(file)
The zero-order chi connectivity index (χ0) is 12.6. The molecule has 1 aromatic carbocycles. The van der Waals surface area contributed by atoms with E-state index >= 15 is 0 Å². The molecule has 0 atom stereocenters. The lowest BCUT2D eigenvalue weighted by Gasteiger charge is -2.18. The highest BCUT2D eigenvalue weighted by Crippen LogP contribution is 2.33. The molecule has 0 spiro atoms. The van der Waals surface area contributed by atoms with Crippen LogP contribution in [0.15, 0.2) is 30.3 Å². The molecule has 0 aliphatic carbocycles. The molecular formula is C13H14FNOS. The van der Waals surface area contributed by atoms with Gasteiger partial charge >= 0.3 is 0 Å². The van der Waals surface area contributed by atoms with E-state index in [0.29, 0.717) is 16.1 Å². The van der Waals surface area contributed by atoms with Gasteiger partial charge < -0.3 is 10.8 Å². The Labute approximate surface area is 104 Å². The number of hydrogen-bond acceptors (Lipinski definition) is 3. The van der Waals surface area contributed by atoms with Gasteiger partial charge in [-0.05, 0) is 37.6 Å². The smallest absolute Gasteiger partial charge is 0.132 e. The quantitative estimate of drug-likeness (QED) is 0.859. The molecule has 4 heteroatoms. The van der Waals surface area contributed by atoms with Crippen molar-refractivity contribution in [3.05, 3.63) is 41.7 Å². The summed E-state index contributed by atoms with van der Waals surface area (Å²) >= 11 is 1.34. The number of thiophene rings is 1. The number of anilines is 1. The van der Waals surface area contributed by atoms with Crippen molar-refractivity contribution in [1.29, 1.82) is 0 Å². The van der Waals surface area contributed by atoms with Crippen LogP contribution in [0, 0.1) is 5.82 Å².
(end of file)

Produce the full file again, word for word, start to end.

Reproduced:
The zero-order chi connectivity index (χ0) is 12.6. The molecule has 1 aromatic carbocycles. The van der Waals surface area contributed by atoms with E-state index >= 15 is 0 Å². The molecule has 0 atom stereocenters. The lowest BCUT2D eigenvalue weighted by Gasteiger charge is -2.18. The highest BCUT2D eigenvalue weighted by Crippen LogP contribution is 2.33. The molecule has 0 spiro atoms. The van der Waals surface area contributed by atoms with Crippen LogP contribution in [0.15, 0.2) is 30.3 Å². The molecule has 0 aliphatic carbocycles. The molecular formula is C13H14FNOS. The van der Waals surface area contributed by atoms with Gasteiger partial charge >= 0.3 is 0 Å². The van der Waals surface area contributed by atoms with E-state index in [0.29, 0.717) is 16.1 Å². The van der Waals surface area contributed by atoms with Gasteiger partial charge < -0.3 is 10.8 Å². The Labute approximate surface area is 104 Å². The number of hydrogen-bond acceptors (Lipinski definition) is 3. The van der Waals surface area contributed by atoms with Gasteiger partial charge in [-0.05, 0) is 37.6 Å². The smallest absolute Gasteiger partial charge is 0.132 e. The quantitative estimate of drug-likeness (QED) is 0.859. The molecule has 4 heteroatoms. The van der Waals surface area contributed by atoms with Crippen molar-refractivity contribution in [3.05, 3.63) is 41.7 Å². The summed E-state index contributed by atoms with van der Waals surface area (Å²) >= 11 is 1.34. The number of thiophene rings is 1. The number of anilines is 1. The van der Waals surface area contributed by atoms with Crippen molar-refractivity contribution in [1.29, 1.82) is 0 Å². The van der Waals surface area contributed by atoms with Crippen LogP contribution in [0, 0.1) is 5.82 Å².